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Elected officials call for fresh look at gun laws

A group approached a makeshift memorial at the Saint Rose of Lima Catholic Church in Newtown on Sunday.

ESSDRAS M SUAREZ/GLOBE STAFF

A group approached a makeshift memorial at the Saint Rose of Lima Catholic Church in Newtown on Sunday.

NEW YORK — An array of elected officials expressed sadness and shock on Sunday over the killings at a Connecticut elementary school and declared there is a pressing need to strengthen the nation’s gun laws.

Two senators called for a national commission to examine mass shootings across the country, and a third vowed to push for a new federal ban on the sale of military-style assault weapons.

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Mayor Michael R. Bloom­berg of New York, a leading voice for gun control, all but demanded on Sunday that President Obama confront the prevalence of guns in the nation after the rampage at Sandy Hook Elementary in Newtown, Conn.

“It’s time for the president to stand up and lead,’’ Bloomberg, an independent who endorsed Obama for reelection, said during an appearance on NBC’S ‘‘Meet the Press.’’ ‘‘This should be his number one agenda. He’s president of the United States. And if he does nothing during his second term, something like 48,000 Americans will be killed with illegal guns’’ in the next year.

Bloomberg noted that he had given his sought-after endorsement to the president because he agreed with his views on matters like gun control.

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But in blunt terms, the mayor said he now expected more from Obama.

‘‘The president has to translate those views into action,’’ he said. ‘‘His job is not just to be well-meaning. His job is to perform and to protect the American public.’’

Adam Lanza, the 20-year-old man who the police said killed 27 people in the rampage on Friday, had two semiautomatic handguns with him — a 10mm Glock and a 9mm Sig Sauer — as well as a Bushmaster M-4 carbine. The authorities said the firearms were registered to his mother, Nancy Lanza, whom he also killed. There was only one survivor among the victims.

Appearing on CNN’s ‘‘State of the Union,’’ Governor Dannel P. Malloy of Connecticut, a Democrat, asked why anyone would need to possess those kinds of firearms.

‘‘You don’t hunt deer with these things,’’ he said. ‘‘And I think that’s the question that a lot of people are going to have to resolve their own minds: Where should this line get drawn?’’

On ‘‘Meet the Press,’’ Senator Dianne Feinstein, Democrat of California, said she would begin pushing her colleagues in Congress to pass a ban on assault weapons.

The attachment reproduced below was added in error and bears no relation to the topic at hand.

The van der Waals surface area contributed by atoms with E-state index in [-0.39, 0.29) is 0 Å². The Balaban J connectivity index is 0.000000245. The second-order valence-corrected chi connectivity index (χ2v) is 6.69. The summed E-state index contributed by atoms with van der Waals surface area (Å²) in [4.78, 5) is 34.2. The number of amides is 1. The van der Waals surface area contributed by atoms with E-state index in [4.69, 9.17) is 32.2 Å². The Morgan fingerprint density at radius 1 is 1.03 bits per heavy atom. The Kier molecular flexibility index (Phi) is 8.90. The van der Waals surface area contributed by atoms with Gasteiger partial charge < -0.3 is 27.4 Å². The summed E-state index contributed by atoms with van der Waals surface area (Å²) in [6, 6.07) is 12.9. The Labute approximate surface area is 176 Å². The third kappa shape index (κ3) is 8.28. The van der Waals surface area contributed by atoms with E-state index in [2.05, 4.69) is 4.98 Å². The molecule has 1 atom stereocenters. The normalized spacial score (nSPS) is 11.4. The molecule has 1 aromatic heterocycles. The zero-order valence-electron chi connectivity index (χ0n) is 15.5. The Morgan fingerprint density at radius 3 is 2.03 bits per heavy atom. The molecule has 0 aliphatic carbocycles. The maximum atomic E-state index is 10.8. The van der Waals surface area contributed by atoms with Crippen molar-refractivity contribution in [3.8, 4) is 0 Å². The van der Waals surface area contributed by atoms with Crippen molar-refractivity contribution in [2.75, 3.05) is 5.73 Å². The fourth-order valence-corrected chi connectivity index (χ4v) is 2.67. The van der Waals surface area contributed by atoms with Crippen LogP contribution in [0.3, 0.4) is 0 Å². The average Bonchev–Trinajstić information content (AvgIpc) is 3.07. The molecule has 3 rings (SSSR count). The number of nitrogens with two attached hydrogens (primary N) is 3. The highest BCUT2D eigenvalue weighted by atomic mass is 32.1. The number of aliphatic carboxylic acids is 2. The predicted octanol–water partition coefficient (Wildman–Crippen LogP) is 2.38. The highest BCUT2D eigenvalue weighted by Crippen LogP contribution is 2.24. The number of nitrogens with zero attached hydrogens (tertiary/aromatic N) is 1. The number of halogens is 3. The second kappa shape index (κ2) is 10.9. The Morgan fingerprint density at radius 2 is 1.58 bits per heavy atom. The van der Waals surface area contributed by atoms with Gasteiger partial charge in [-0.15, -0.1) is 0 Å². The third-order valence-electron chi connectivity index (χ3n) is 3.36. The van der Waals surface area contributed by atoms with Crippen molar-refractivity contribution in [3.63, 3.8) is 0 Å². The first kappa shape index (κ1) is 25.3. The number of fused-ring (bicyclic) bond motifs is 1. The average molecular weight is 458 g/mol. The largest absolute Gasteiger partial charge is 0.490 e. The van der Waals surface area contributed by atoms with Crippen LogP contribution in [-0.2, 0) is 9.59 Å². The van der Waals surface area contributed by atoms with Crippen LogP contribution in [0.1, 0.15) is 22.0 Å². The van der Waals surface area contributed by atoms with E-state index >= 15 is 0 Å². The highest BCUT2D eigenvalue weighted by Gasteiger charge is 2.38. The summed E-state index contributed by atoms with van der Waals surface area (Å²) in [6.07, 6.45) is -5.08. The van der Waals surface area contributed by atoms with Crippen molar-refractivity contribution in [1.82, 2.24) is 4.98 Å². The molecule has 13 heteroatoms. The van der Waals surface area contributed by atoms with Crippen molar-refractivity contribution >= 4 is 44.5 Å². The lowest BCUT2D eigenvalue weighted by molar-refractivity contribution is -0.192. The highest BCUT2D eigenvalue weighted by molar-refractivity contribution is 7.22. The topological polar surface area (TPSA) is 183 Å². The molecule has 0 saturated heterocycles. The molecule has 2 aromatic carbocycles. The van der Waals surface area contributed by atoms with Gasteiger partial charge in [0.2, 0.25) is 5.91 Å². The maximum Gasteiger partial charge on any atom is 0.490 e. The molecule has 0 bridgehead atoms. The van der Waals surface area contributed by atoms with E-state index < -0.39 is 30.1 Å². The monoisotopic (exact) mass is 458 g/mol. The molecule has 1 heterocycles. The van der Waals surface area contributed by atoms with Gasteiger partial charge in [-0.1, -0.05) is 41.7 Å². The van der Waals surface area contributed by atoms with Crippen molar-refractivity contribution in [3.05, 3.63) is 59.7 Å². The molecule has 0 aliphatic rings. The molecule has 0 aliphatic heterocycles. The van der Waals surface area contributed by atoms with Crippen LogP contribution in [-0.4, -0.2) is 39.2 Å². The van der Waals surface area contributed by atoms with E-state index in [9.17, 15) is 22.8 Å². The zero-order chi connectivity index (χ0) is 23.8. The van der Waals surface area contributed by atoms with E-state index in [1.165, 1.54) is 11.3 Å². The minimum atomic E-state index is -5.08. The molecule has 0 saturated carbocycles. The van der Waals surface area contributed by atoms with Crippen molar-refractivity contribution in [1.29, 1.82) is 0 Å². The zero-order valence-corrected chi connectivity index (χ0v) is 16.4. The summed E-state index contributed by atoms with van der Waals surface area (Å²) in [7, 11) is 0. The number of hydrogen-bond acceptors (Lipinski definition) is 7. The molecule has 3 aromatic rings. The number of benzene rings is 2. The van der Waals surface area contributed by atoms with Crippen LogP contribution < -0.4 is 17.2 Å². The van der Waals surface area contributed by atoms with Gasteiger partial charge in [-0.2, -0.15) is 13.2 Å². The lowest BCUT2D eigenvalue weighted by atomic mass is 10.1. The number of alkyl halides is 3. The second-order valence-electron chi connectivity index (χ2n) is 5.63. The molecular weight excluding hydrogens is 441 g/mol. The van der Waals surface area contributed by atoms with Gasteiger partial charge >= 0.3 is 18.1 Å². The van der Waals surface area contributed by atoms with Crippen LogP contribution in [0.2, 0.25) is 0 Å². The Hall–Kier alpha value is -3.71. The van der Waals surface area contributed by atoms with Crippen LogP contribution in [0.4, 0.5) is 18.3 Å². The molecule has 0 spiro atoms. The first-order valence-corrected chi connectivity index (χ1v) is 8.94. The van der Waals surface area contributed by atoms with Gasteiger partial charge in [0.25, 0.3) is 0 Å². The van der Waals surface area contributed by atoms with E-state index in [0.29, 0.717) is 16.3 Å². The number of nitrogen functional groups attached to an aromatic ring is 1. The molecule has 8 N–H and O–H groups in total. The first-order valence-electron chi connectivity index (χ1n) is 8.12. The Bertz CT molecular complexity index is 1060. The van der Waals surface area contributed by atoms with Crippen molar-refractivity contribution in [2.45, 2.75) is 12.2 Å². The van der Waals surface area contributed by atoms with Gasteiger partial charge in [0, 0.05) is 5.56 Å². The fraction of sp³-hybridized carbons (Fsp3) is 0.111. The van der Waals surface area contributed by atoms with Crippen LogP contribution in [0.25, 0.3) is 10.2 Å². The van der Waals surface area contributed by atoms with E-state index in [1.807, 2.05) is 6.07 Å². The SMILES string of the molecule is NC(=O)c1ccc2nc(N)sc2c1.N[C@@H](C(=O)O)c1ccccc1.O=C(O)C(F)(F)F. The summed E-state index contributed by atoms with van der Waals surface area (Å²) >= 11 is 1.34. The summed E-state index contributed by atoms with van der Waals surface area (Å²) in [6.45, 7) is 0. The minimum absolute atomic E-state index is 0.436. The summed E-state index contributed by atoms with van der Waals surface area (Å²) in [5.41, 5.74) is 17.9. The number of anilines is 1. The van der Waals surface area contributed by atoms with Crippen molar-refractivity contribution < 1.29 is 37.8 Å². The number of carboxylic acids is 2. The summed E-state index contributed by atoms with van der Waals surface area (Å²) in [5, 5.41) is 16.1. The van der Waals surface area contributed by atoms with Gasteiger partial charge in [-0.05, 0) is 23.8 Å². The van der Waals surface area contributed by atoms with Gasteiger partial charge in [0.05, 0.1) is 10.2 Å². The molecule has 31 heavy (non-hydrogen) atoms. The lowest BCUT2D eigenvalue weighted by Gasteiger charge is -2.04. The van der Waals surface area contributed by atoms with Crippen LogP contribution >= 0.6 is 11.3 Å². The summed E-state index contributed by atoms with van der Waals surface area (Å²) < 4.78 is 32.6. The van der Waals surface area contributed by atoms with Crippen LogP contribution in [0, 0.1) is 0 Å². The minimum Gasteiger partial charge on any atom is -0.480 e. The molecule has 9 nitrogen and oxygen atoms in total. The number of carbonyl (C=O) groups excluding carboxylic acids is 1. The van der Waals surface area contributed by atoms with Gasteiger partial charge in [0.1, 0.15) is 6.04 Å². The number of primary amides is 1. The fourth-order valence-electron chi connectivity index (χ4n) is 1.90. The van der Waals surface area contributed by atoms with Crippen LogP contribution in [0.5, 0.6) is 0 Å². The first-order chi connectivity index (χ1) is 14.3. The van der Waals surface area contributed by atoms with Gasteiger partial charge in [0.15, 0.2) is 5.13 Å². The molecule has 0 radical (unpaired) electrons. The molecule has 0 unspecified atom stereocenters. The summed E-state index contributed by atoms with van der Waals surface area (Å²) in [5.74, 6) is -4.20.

Democrats have repeatedly failed in their efforts to pass an assault weapons ban in Congress since a law prohibiting such weapons expired in 2004. In fact, Feinstein called for a renewal of the ban earlier this year after the deadly mass shooting in a movie theater in Aurora, Colo.

Feinstein and others said the tipping point may have been reached after the Connecticut attack. She said she plans to create a committee to rally support for a ban on the sale of new assault weapons and will propose legislation that would ban big clips, drum, and strips of more than 10 bullets.

‘‘It can be done,’’ she said of reviving the federal ban on assault weapons.

On ‘‘Fox News Sunday,’’ Senator Joseph I. Lieberman, an independent from Connecticut who is retiring, also spoke in favor of renewing the ban.

He added that authorities should better understand what causes episodes of mass violence in order to prevent them. “I think we need a national commission on mass violence,’’ Lieberman said.

Lieberman said the bipartisan commission should scrutinize gun laws and loopholes, as well as the nation’s mental health system and the role that violent video games and movies might play in shootings.

He said a commission is the only way to ensure that the ‘‘heartbreak and anger’’ of the Connecticut shooting doesn’t dissipate over time and that other factors beyond gun control are considered. ‘‘We've got to continue to hear the screams of these children and see their blood until we do something to try to prevent this from happening again,’’ he said.

Senator Dick Durbin of Illinois, the Democratic whip, said he would support such a panel, adding that it was time for a ‘‘national discussion’’ that included school safety.

‘‘This conversation has been dominated in Washington by — you know and I know — gun lobbies that have an agenda,’’ Durbin said. ‘‘We need people, just ordinary Americans, to come together, and speak out, and to sit down and calmly reflect on how far we go.’’

Advocates for gun rights were noticeably absent among the television guests. David Gregory, the host of ‘‘Meet the Press,’’ noted that the show invited ‘‘31 pro-gun-rights senators’’ to join in the discussion. ‘‘We had no takers,’’ he said.

All eight Republicans on the Senate Judiciary Committee were unavailable or unwilling to appear on CBS’s ‘‘Face the Nation,’’ host Bob Schieffer said.

Representative Louie Goh­mert, Republican of Texas, was the sole representative of gun-rights’ activists on the various Sunday talk shows. In an interview on ‘‘Fox News Sunday,’’ Gohmert defended the sale of assault weapons and said that the principal at Sandy Hook Elementary School, who authorities say died trying to overtake the shooter, should herself have been armed.

In an interview on Sunday, Representative Peter T. King, Republican of N.Y., who is chairman of the House Homeland Security Committee, renewed his call for tougher restrictions, including banning assault weapons, requiring background checks for purchases at gun shows and prohibiting sales to anyone on the nation’s terrorism watch list.

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